Tom, TREE AID's Director of Operations visits our tree nursery and enterprise project in Samine, South Mali
We woke early to begin our trip from Segou in south-central Mali to Samine, a small village in Mali’s dryland region which is playing its own part in battling desertification and land degradation.
As we began our journey we passed the river Niger as fishermen began preparations for another day's work. A long distance from the banks of the Niger, however, Samine and the surrounding area is an arid landscape – water is scarce and difficult to access, scant vegetation and trees are surrounded by fields of dry ochre earth on all sides. Our drive from Segou showed that Samine is fairing better than many of its neighbouring communities. As we drove, one after another village appeared out of the dusty horizon, farmers working their land, cattle and goats grazing on what vegetation they could find, children taking shelter under the shade of shea trees.
Like much of the developing world, Mali has made large progress against many of the Millennium Development Goals. Health, education and poverty indicators have steadily improved across much of the nation. That laudable progress for Mali however starkly contrasts with its more drastic and consistent deforestation, land degradation and a decline in the sustainable management of natural resources. Between 1990 and 2005 Mali lost 10% of its forest. Mali’s population alone consumes 6 million tonnes of wood per year for timber and fuel. This, combined with land clearance for agriculture and international demand for timber, results in 4,000 square kilometres of tree cover being lost every year. This alarmingly high rate of deforestation is harming agriculture and speeding up the process of desertification, as soil fertility declines and erosion accelerates.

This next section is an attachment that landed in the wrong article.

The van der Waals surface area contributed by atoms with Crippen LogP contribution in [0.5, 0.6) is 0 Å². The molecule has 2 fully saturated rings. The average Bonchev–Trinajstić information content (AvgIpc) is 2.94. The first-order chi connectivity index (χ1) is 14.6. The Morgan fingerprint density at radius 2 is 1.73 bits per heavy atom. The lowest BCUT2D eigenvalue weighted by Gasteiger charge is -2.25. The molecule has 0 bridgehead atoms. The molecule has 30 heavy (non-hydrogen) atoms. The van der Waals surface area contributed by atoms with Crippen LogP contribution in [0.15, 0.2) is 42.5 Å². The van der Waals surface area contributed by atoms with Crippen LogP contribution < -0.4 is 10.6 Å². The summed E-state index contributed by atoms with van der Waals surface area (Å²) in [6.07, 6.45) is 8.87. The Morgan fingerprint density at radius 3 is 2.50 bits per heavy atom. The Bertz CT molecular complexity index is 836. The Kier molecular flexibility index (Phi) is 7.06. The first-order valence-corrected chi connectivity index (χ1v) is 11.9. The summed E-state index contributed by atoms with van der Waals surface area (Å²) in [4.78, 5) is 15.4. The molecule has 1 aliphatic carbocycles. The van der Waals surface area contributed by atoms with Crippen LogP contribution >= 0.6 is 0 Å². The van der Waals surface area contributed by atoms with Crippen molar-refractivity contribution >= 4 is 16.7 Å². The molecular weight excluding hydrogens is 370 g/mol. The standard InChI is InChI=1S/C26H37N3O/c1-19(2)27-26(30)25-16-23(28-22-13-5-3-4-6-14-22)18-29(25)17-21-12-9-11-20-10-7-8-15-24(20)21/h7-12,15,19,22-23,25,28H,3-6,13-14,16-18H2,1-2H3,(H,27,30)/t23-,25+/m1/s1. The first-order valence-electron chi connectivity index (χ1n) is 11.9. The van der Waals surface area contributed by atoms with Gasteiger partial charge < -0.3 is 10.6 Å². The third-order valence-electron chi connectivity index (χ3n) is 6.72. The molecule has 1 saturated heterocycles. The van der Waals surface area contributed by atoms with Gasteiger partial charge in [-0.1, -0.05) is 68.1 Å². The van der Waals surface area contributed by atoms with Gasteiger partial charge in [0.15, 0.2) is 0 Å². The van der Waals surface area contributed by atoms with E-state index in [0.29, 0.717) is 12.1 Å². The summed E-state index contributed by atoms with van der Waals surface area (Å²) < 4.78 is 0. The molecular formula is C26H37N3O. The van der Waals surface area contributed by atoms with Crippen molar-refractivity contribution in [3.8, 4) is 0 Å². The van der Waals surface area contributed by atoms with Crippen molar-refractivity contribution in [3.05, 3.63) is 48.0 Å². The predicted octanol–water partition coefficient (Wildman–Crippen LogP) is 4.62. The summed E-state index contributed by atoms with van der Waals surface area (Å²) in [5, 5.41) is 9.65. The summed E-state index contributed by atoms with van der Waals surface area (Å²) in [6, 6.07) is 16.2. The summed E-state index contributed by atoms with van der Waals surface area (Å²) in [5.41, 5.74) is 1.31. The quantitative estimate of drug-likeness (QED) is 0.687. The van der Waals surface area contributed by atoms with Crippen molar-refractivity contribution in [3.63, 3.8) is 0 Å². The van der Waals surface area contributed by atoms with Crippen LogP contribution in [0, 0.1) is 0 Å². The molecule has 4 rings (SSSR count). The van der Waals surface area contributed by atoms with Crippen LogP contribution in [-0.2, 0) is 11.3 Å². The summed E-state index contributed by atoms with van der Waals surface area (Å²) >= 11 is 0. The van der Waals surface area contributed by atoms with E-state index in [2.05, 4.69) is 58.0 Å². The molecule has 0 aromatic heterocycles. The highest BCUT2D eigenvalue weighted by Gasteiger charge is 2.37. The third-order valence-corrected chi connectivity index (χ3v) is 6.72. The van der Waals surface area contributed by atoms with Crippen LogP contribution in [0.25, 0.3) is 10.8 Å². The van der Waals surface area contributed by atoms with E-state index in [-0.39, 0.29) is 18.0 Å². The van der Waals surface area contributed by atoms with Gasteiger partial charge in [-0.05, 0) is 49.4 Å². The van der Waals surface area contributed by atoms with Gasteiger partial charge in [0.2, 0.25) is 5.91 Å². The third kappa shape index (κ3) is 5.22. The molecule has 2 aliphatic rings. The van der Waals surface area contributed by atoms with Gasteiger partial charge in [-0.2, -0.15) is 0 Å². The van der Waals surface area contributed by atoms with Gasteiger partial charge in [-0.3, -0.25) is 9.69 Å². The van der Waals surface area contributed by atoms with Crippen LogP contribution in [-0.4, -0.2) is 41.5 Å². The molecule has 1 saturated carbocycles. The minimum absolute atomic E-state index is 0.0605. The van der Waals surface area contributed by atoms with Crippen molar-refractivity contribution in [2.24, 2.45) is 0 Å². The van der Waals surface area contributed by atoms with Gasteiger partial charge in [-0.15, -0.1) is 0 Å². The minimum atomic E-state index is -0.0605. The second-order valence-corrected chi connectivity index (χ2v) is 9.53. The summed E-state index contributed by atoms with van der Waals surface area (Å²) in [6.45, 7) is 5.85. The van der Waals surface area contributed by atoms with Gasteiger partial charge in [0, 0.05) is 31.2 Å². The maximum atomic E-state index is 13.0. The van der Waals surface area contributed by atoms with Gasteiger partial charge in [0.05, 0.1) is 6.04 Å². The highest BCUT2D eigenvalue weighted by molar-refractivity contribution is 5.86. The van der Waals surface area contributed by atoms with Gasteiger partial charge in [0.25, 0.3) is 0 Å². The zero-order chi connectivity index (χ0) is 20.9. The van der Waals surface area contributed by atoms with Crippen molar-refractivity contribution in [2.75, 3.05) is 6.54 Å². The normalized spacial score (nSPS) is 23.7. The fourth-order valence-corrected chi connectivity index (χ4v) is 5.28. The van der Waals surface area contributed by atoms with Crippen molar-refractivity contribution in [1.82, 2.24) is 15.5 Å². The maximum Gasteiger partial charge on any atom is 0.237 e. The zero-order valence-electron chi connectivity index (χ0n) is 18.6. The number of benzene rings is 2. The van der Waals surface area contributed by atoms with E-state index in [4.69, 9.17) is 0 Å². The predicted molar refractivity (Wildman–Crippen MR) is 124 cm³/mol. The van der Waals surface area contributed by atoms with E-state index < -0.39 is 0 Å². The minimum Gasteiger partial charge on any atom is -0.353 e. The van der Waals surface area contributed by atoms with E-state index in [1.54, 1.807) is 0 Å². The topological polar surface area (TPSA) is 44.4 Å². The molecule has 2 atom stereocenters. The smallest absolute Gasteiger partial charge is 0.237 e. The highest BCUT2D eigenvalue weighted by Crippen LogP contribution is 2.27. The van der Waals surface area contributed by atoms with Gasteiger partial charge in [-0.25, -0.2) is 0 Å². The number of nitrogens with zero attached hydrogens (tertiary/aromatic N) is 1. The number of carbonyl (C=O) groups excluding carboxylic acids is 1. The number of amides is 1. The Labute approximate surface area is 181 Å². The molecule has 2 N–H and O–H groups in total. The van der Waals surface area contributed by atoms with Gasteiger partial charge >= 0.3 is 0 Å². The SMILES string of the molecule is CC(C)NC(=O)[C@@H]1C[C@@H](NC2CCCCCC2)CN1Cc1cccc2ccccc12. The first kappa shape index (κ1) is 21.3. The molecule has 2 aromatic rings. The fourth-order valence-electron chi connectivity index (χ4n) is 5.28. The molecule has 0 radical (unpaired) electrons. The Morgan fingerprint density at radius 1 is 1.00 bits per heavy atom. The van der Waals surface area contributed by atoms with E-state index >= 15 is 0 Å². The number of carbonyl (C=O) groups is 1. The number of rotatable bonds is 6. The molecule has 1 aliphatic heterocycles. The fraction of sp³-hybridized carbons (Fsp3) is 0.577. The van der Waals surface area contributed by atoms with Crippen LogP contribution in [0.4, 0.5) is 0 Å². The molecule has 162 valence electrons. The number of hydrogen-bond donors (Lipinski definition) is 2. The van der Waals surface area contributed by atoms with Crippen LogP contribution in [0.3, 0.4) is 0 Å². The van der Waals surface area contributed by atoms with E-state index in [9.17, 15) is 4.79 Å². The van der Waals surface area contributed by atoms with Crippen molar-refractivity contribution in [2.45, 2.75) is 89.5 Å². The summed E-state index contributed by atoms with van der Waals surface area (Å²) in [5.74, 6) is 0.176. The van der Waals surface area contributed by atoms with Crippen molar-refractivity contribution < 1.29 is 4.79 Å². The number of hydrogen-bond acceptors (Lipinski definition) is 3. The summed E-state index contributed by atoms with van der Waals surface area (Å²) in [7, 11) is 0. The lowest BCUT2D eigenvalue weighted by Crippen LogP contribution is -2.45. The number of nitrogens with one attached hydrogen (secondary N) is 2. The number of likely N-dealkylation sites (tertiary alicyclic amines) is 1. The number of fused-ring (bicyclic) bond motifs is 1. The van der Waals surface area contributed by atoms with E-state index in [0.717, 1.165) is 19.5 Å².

We are visiting Samine to talk to one community that TREE AID has been supporting to fight back against this trend. TREE AID has been working with a women’s group in Samine to develop a tree nursery. The nursery is to both a much-needed source of seedlings for planting trees in the village but also as a source of income through selling the seedlings to neighbouring villages. At the nursery, I met with Korotimi Coulibaly , the chairwoman of the women’s group managing the facility.
“We’ve already got over 5,000 trees growing in our nursery. We have Baobab, Moringa, Cashew, Eucalyptus and many more varieties which will each provide important resources for our village” Korotimi explained to me. “We hope to soon expand the nursery. We’ve built a well to help maintain the seedlings and we’ve got a small area for vegetables to help us access food. Some of the trees are now almost ready to plant, some of them we’ll plant here in the nursery to provide shade while we work.”
Korotimi and her fellow group members are working tirelessly to build this nursery into a successful enterprise. She has already made contacts with other villages and has made agreements to sell some of the seedlings, when ready, to local farmers who are keen to use trees to improve their agricultural land. TREE AID has been supporting farmers in the region to increase their skills and knowledge in agroforestry and how best to use trees as a means of improving soil fertility and limiting soil erosion.
As we say goodbye to Korotimi and drive through more villages, the challenges faced in Mali’s south central region become all too apparent. Vast piles of freshly cut young wood, harvested from surrounding areas, are placed on the sides of the road, ready to be burnt for fuel. Currently, the pace of replanting trees cannot keep up with the rate of deforestation. The work of Korotimi and her fellow group members is doing is vitally important but to fully stem the tide of deforestation and desertification and begin to reverse the impacts in Mali, many more projects like the one TREE AID supports in Samine are required urgently.